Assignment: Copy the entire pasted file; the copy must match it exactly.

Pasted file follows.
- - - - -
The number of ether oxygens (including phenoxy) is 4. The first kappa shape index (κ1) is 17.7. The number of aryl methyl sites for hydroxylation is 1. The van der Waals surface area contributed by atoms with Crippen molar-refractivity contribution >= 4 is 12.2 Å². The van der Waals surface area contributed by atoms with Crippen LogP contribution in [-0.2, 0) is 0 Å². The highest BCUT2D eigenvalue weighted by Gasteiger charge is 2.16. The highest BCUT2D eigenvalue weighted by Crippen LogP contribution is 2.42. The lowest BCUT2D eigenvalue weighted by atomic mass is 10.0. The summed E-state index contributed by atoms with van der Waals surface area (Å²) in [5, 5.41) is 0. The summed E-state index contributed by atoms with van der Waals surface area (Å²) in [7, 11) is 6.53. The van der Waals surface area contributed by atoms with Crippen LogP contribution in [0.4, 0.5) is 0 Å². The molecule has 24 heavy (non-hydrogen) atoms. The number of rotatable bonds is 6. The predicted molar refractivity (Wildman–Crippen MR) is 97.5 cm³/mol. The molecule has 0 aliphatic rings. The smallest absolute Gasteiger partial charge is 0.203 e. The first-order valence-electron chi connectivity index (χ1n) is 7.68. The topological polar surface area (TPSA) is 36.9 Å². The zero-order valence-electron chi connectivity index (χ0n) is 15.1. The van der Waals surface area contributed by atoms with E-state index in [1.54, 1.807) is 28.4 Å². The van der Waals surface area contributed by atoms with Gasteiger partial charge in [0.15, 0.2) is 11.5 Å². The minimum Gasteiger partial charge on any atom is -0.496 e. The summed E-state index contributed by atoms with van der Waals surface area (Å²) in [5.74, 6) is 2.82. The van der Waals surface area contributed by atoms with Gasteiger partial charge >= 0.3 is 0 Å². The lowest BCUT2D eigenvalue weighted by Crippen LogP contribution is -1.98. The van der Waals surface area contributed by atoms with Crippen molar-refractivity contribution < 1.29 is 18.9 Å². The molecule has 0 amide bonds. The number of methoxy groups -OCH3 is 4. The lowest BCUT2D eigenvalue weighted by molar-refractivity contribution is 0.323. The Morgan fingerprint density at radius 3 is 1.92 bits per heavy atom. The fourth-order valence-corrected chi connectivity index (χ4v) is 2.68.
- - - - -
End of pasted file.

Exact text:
The number of ether oxygens (including phenoxy) is 4. The first kappa shape index (κ1) is 17.7. The number of aryl methyl sites for hydroxylation is 1. The van der Waals surface area contributed by atoms with Crippen molar-refractivity contribution >= 4 is 12.2 Å². The van der Waals surface area contributed by atoms with Crippen LogP contribution in [-0.2, 0) is 0 Å². The highest BCUT2D eigenvalue weighted by Gasteiger charge is 2.16. The highest BCUT2D eigenvalue weighted by Crippen LogP contribution is 2.42. The lowest BCUT2D eigenvalue weighted by atomic mass is 10.0. The summed E-state index contributed by atoms with van der Waals surface area (Å²) in [5, 5.41) is 0. The summed E-state index contributed by atoms with van der Waals surface area (Å²) in [7, 11) is 6.53. The van der Waals surface area contributed by atoms with Crippen LogP contribution in [0.4, 0.5) is 0 Å². The molecule has 24 heavy (non-hydrogen) atoms. The number of rotatable bonds is 6. The predicted molar refractivity (Wildman–Crippen MR) is 97.5 cm³/mol. The molecule has 0 aliphatic rings. The smallest absolute Gasteiger partial charge is 0.203 e. The first-order valence-electron chi connectivity index (χ1n) is 7.68. The topological polar surface area (TPSA) is 36.9 Å². The zero-order valence-electron chi connectivity index (χ0n) is 15.1. The van der Waals surface area contributed by atoms with E-state index in [1.54, 1.807) is 28.4 Å². The van der Waals surface area contributed by atoms with Gasteiger partial charge in [0.15, 0.2) is 11.5 Å². The minimum Gasteiger partial charge on any atom is -0.496 e. The summed E-state index contributed by atoms with van der Waals surface area (Å²) in [5.74, 6) is 2.82. The van der Waals surface area contributed by atoms with Gasteiger partial charge >= 0.3 is 0 Å². The lowest BCUT2D eigenvalue weighted by Crippen LogP contribution is -1.98. The van der Waals surface area contributed by atoms with Crippen molar-refractivity contribution < 1.29 is 18.9 Å². The molecule has 0 amide bonds. The number of methoxy groups -OCH3 is 4. The lowest BCUT2D eigenvalue weighted by molar-refractivity contribution is 0.323. The Morgan fingerprint density at radius 3 is 1.92 bits per heavy atom. The fourth-order valence-corrected chi connectivity index (χ4v) is 2.68.